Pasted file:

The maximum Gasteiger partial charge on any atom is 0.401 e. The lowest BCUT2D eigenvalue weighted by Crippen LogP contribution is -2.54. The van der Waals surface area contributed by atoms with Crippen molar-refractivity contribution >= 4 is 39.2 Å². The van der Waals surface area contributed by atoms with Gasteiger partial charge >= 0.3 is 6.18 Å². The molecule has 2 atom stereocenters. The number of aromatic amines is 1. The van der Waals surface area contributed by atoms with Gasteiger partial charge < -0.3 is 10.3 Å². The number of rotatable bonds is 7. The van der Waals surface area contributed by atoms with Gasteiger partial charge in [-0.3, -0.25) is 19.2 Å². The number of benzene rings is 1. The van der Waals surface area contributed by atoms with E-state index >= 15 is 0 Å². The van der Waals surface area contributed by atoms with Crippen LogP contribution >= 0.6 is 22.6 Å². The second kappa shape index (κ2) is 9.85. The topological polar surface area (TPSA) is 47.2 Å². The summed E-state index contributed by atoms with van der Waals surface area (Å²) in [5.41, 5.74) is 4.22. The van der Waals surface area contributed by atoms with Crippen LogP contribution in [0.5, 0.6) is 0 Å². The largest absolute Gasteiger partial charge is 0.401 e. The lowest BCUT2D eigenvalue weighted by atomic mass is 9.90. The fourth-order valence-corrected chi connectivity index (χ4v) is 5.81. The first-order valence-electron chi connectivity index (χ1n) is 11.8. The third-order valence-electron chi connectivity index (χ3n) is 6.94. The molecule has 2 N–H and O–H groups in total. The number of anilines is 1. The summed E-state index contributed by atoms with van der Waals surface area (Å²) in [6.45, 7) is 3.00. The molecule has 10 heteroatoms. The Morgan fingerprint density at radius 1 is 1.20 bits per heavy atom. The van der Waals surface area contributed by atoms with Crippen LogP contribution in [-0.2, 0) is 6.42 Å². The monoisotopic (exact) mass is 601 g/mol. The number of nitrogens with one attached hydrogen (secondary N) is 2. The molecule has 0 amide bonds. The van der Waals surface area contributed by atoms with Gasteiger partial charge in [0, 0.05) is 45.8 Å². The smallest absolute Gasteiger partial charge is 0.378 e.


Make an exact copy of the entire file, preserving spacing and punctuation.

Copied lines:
The maximum Gasteiger partial charge on any atom is 0.401 e. The lowest BCUT2D eigenvalue weighted by Crippen LogP contribution is -2.54. The van der Waals surface area contributed by atoms with Crippen molar-refractivity contribution >= 4 is 39.2 Å². The van der Waals surface area contributed by atoms with Gasteiger partial charge >= 0.3 is 6.18 Å². The molecule has 2 atom stereocenters. The number of aromatic amines is 1. The van der Waals surface area contributed by atoms with Gasteiger partial charge < -0.3 is 10.3 Å². The number of rotatable bonds is 7. The van der Waals surface area contributed by atoms with Gasteiger partial charge in [-0.3, -0.25) is 19.2 Å². The number of benzene rings is 1. The van der Waals surface area contributed by atoms with E-state index >= 15 is 0 Å². The van der Waals surface area contributed by atoms with Crippen LogP contribution >= 0.6 is 22.6 Å². The second kappa shape index (κ2) is 9.85. The topological polar surface area (TPSA) is 47.2 Å². The summed E-state index contributed by atoms with van der Waals surface area (Å²) in [5.41, 5.74) is 4.22. The van der Waals surface area contributed by atoms with Crippen LogP contribution in [0.5, 0.6) is 0 Å². The largest absolute Gasteiger partial charge is 0.401 e. The lowest BCUT2D eigenvalue weighted by atomic mass is 9.90. The fourth-order valence-corrected chi connectivity index (χ4v) is 5.81. The first-order valence-electron chi connectivity index (χ1n) is 11.8. The third-order valence-electron chi connectivity index (χ3n) is 6.94. The molecule has 2 N–H and O–H groups in total. The number of anilines is 1. The summed E-state index contributed by atoms with van der Waals surface area (Å²) in [6.45, 7) is 3.00. The molecule has 10 heteroatoms. The Morgan fingerprint density at radius 1 is 1.20 bits per heavy atom. The van der Waals surface area contributed by atoms with Crippen LogP contribution in [-0.2, 0) is 6.42 Å². The monoisotopic (exact) mass is 601 g/mol. The number of nitrogens with one attached hydrogen (secondary N) is 2. The molecule has 0 amide bonds. The van der Waals surface area contributed by atoms with Gasteiger partial charge in [0, 0.05) is 45.8 Å². The smallest absolute Gasteiger partial charge is 0.378 e.